Warren Gatland was appointed as the 20th Welsh national coach on 9 November, 2007. Four months later he had led Wales to the 2008 RBS 6 Nations championship title and the nation’s tenth Grand Slam. He replicated that achievement in 2012 before completing a remarkable tenure with a third Grand Slam in 2019, when his Welsh side crushed the reigning champions Ireland, at Principality Stadium.
He launched his coaching career as player/coach for Taupiri in 1989. He then decided to stay on in Ireland after the 1989 New Zealand tour to act as player/coach for Galwegians. He helped the Galway-based club achieve promotion into the AIB Division 2. After retiring from club and provincial rugby at the end of 1994 he became assistant coach to Thames Valley in 1995, taking them from the third to second division.
In 1996, he became coach to Connacht and led them into the quarter-finals of the European Challenge Cup in 1998 after twice beating Northampton Saints in the pool stages. He succeeded Brian Ashton as Ireland coach in 1998 having previously helped him at sessions with the national squad.
He held the post until 2001, when the IRFU decided not to re-new his contract and gave the job to his assistant, Eddie O’Sullivan. Under Gatland, Ireland moved up two places to sixth in the IRB Rankings and finished the 2001 Six Nations campaign as runners-up to England after denying them the Grand Slam with a notable victory.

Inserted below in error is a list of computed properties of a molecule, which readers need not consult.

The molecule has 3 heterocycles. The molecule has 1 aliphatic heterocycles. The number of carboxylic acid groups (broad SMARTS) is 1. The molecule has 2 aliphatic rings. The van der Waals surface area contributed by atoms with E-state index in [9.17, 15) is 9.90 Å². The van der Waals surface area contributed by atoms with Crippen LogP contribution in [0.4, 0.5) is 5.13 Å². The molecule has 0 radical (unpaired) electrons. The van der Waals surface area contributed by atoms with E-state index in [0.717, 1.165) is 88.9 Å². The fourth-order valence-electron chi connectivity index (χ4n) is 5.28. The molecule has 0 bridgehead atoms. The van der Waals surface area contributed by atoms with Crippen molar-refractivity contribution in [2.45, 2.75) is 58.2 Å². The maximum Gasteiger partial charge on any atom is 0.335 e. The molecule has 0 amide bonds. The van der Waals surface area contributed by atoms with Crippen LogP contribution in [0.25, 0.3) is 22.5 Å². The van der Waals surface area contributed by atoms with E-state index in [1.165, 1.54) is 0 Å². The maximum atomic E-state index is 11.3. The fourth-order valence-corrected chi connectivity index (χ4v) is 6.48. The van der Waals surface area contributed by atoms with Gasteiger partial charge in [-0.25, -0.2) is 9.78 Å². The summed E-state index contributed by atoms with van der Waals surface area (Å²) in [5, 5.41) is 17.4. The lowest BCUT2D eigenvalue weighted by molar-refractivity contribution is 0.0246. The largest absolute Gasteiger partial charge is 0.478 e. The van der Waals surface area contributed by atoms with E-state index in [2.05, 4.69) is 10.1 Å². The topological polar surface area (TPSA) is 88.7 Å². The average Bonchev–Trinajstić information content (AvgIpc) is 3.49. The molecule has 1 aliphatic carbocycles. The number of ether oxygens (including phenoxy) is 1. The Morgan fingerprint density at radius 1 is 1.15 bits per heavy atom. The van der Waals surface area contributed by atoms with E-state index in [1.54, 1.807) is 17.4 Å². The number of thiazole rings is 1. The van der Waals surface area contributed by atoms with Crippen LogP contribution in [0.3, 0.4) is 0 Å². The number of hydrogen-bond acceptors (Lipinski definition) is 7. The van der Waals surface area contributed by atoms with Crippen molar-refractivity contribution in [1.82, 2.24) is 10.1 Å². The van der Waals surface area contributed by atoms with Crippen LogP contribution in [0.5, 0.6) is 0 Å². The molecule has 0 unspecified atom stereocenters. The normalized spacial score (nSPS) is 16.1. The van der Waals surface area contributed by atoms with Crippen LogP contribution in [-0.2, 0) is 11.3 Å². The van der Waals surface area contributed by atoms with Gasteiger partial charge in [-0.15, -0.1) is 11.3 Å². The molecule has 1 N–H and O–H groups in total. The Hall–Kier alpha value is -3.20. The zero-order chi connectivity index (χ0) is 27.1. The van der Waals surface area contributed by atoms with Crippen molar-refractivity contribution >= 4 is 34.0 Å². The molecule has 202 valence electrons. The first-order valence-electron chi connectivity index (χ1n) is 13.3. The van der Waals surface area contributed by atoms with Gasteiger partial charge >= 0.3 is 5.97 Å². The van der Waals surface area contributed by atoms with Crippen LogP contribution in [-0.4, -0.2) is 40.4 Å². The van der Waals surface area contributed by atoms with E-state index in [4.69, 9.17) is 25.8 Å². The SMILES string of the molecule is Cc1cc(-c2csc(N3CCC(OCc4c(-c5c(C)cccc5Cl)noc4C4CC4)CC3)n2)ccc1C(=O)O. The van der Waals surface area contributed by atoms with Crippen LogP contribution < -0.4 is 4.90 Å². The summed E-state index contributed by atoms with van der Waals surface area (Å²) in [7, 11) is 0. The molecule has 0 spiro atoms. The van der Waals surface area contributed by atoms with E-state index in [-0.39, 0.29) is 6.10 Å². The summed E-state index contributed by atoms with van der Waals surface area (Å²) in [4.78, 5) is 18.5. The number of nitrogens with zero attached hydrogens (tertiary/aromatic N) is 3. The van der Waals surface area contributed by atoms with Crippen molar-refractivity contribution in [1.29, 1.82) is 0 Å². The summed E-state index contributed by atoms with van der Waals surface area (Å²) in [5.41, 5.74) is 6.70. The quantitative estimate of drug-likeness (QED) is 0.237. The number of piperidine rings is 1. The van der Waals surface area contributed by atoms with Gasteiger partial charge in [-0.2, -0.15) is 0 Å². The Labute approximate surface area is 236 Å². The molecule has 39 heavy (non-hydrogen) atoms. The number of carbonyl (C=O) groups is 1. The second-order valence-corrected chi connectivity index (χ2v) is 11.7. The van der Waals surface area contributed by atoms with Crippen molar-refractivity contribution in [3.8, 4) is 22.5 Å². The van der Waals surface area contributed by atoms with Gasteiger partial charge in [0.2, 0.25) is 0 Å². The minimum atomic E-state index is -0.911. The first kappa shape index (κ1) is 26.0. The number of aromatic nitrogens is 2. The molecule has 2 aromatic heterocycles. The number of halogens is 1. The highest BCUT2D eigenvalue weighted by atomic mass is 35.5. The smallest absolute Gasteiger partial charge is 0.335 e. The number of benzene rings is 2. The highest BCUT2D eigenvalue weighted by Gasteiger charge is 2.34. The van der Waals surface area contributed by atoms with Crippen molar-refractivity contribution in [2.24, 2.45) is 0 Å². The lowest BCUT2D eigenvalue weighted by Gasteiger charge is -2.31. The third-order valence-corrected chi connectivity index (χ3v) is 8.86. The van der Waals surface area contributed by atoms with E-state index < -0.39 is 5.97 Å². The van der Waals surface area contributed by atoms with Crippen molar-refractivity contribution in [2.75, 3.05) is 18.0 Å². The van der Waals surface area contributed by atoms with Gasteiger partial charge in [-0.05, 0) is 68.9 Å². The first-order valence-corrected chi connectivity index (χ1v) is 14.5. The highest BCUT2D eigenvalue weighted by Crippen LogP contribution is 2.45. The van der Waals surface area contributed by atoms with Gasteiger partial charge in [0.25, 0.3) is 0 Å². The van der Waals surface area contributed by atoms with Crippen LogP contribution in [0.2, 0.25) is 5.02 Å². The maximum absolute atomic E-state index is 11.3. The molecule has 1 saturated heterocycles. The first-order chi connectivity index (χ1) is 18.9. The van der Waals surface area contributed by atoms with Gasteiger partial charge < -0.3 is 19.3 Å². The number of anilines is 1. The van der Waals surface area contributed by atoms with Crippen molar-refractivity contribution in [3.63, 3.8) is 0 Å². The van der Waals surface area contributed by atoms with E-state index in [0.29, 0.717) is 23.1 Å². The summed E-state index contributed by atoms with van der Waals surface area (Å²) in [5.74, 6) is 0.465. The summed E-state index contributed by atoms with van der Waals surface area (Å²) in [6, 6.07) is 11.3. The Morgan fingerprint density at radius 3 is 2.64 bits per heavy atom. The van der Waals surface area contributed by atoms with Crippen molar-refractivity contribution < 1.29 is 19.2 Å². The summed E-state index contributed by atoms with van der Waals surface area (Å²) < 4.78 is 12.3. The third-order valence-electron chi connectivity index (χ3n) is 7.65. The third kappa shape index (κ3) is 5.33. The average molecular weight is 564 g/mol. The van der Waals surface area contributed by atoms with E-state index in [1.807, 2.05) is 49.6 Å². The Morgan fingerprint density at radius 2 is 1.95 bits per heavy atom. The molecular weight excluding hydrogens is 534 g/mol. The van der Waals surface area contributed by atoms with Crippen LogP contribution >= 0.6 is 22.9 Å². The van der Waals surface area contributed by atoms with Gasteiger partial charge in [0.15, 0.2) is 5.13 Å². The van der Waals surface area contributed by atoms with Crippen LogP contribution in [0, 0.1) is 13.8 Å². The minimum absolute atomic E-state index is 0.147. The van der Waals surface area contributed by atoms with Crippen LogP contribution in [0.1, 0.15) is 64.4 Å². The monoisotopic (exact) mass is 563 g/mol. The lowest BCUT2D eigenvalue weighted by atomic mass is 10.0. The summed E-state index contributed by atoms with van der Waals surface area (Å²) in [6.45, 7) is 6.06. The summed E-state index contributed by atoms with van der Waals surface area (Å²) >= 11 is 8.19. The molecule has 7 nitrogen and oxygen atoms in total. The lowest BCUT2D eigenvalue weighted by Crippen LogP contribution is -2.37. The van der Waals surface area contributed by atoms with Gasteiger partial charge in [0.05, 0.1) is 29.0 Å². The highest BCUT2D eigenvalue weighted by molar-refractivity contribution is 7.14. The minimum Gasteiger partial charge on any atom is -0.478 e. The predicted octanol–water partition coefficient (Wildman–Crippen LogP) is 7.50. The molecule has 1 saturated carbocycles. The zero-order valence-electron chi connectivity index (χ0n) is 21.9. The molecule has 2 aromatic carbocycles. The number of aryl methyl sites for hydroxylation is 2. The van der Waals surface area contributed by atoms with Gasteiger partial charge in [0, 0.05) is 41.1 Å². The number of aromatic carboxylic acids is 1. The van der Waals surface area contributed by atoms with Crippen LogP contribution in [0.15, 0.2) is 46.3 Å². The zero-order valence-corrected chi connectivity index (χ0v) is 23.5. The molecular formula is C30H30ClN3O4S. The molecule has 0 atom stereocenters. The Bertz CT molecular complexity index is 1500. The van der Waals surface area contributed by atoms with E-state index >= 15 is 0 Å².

He won 18, drew 1 and lost 19 of his 38 games in charge and was at the helm for the first Irish victory over France in Paris in 2000. That victory followed a disappointing exit to the 1999 Rugby World Cup, when Argentina put paid to Irish hopes in the quarter-final play-offs, 28-24. He masterminded a 29-23 win over Wales at Wembley, but was on the receiving end of a 23-19 defeat at Lansdowne Road the next season.
After losing the Irish job he joined the coaching staff at London Wasps when Nigel Melville was director of rugby at the club. The side were bottom of the Premiership table at the time and he helped steer them clear of the relegation zone and develop one of the meanest defences in Europe.
He took over as director of rugby when Melville moved to Gloucester in 2002 and Wasps flourished under his guidance. They won the Premiership title in 2003, again in 2004 and made it a hat-trick in 2005 – conceding only one try in the three finals at Twickenham.
In Europe, he won the Challenge Cup in 2003, wining nine of out nine matches, and the Heineken Cup at Twickenham in 2004, losing only to the Celtic Warriors on their way to victory over Toulouse in the final. He left the UK at the end of the 2004/2005 season to return to New Zealand, where he was installed as coach to the Waikato Air New Zealand Cup team. In 2006, Waikato won the Air New Zealand Cup title.
He joined the Waikato Chiefs Super 14 team in 2006 as technical advisor before taking the reigns as Wales Head Coach in December 2007, commencing a four year tenure in charge of the nation he described as the ‘sleeping giant’ of world rugby. In his first five matches in charge Gatland coached Wales to a Grand Slam in the RBS Six Nations.
By the time Gatland’s reign had finished at the conclusion of the 2019 Rugby World Cup, where Wales came fourth after losing to New Zealand in the Bronze final, Gatland’s 12 years in charge had gained unparalled success with four Six Nations titles and three Grand Slams
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